Law School Case Brief
Estate of Andrews v. United States - 850 F. Supp. 1279 (E.D. Va. 1994)
The "relevant facts" for purposes of setting value on the date of death to be those that the hypothetical willing buyer and seller could reasonably have been expected to know at that time. Subsequent events are not considered in fixing fair market value, except to the extent that they were reasonably foreseeable at the date of valuation, in estate tax cases, the date of death. Subsequent events may serve to establish both that the expectations were entertained and also that such expectations were reasonable and intelligent.
Plaintiff Estate sued defendant United States for a refund of federal estate tax and interest assessed on the value of the decedent's name. The Estate did not list the decedent's name on its federal estate tax return, prompting the United States to issue a notice of deficiency, asserting the value of the name of the decedent, V.C. Andrews. It then assessed deficient taxes on that asset.
Is the plaintiff estate entitled to a refund of federal estate tax on the value of the decedent's name?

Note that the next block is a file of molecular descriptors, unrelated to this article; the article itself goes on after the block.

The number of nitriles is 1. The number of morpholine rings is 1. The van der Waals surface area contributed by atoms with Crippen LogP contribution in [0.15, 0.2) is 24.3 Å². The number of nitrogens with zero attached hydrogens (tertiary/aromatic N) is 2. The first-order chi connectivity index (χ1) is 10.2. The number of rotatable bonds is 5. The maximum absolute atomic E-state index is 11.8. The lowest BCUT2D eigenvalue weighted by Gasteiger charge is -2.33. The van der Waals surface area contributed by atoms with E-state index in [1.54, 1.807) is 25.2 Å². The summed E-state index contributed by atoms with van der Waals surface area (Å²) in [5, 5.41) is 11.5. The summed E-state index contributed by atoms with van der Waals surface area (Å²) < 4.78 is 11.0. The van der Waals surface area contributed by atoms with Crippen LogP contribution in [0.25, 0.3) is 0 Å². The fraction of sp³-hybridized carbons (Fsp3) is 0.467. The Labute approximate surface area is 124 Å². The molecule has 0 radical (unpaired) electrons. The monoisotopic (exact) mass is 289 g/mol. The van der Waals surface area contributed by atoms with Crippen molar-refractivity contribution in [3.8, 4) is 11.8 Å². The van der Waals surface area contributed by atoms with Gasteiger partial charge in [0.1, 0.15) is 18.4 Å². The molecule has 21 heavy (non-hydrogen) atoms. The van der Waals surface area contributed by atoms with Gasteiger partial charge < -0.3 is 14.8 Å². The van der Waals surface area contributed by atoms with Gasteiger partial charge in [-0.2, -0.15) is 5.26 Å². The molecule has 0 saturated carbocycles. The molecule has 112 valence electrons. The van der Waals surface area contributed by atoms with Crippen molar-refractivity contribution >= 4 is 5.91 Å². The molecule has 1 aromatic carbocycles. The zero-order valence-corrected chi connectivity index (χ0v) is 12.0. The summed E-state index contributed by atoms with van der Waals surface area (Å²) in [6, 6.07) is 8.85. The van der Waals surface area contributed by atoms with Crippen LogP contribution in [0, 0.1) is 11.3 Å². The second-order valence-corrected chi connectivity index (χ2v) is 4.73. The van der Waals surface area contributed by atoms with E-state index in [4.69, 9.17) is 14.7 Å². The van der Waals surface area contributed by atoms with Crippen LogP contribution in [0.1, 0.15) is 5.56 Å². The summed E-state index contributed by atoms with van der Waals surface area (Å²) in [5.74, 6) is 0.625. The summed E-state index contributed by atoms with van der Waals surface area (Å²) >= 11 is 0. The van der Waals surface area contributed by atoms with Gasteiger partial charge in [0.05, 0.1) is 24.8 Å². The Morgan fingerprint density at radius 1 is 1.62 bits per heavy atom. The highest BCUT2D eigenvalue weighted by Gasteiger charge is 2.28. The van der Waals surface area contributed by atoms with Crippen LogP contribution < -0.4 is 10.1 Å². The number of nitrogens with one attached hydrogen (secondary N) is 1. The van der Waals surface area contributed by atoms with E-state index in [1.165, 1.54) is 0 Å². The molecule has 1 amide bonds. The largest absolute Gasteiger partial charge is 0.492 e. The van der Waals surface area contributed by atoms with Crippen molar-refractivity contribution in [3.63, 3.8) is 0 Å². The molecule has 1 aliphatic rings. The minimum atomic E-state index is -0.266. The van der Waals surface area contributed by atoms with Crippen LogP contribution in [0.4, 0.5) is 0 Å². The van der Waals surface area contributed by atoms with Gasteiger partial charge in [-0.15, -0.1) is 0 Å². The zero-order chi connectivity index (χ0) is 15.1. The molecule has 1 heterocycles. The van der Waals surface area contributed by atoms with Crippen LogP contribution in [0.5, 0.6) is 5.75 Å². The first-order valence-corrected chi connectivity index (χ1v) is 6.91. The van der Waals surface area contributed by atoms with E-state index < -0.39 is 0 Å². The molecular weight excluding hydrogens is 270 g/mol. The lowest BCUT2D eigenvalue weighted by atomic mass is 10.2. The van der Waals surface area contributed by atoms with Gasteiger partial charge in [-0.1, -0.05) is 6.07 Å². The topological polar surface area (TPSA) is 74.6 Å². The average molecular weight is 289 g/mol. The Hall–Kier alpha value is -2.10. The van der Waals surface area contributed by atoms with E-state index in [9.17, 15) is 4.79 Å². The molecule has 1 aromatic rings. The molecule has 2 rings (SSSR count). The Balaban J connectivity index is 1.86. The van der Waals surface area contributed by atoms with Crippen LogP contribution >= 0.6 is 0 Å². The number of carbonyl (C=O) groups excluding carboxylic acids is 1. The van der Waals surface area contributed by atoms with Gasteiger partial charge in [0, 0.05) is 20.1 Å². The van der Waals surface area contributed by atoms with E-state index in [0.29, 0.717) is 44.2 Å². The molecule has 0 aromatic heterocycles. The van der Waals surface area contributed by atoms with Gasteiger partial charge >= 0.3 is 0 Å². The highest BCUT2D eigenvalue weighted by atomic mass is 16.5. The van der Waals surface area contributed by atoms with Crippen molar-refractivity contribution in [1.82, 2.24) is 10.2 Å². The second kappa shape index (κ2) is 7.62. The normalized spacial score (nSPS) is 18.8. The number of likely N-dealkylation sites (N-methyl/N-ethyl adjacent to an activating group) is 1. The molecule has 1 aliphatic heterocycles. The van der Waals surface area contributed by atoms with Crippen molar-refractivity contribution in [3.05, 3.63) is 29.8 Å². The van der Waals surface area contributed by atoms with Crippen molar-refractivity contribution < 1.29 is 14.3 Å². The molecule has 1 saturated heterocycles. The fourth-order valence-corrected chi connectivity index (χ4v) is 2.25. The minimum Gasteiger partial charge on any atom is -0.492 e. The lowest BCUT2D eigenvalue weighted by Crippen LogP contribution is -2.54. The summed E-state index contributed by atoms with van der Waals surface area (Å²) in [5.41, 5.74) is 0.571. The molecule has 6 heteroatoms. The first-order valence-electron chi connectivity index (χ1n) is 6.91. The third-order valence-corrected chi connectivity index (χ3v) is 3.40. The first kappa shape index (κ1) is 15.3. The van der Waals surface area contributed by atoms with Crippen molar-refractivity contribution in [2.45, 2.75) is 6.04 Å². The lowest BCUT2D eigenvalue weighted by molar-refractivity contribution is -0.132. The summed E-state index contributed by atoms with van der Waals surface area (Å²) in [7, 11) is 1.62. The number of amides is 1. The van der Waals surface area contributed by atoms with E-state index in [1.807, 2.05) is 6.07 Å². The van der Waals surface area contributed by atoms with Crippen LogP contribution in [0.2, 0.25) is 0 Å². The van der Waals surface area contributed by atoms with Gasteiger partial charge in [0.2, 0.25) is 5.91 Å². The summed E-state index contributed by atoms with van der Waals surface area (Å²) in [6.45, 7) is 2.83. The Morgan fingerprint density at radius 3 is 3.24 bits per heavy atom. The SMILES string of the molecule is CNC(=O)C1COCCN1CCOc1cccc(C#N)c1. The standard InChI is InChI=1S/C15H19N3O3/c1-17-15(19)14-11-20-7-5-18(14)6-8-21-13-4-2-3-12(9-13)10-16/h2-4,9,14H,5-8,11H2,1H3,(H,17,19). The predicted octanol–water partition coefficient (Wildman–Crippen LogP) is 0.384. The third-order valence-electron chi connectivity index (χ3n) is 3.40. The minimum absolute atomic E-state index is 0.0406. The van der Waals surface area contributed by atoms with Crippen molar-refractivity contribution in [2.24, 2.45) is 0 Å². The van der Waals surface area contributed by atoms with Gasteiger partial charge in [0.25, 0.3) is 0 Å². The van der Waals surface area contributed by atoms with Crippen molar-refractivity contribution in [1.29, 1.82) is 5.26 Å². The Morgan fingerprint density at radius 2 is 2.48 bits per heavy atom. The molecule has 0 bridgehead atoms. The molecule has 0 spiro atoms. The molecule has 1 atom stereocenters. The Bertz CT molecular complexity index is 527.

At the time of her death, V.C. Andrews, was becoming known as an internationally known, best-selling author. However, the court held that the Estate was entitled to a refund because the Estate overcame the presumption of correctness enjoyed by the Internal Revenue Service in determining the value of the decedent's name and established by a preponderance of the evidence that the assessed tax was not correct. The value of the deceased author's name at the time of her death was based on its fair market value; events subsequent to her death could be considered only to the extent that they were reasonably foreseeable at the date of death.
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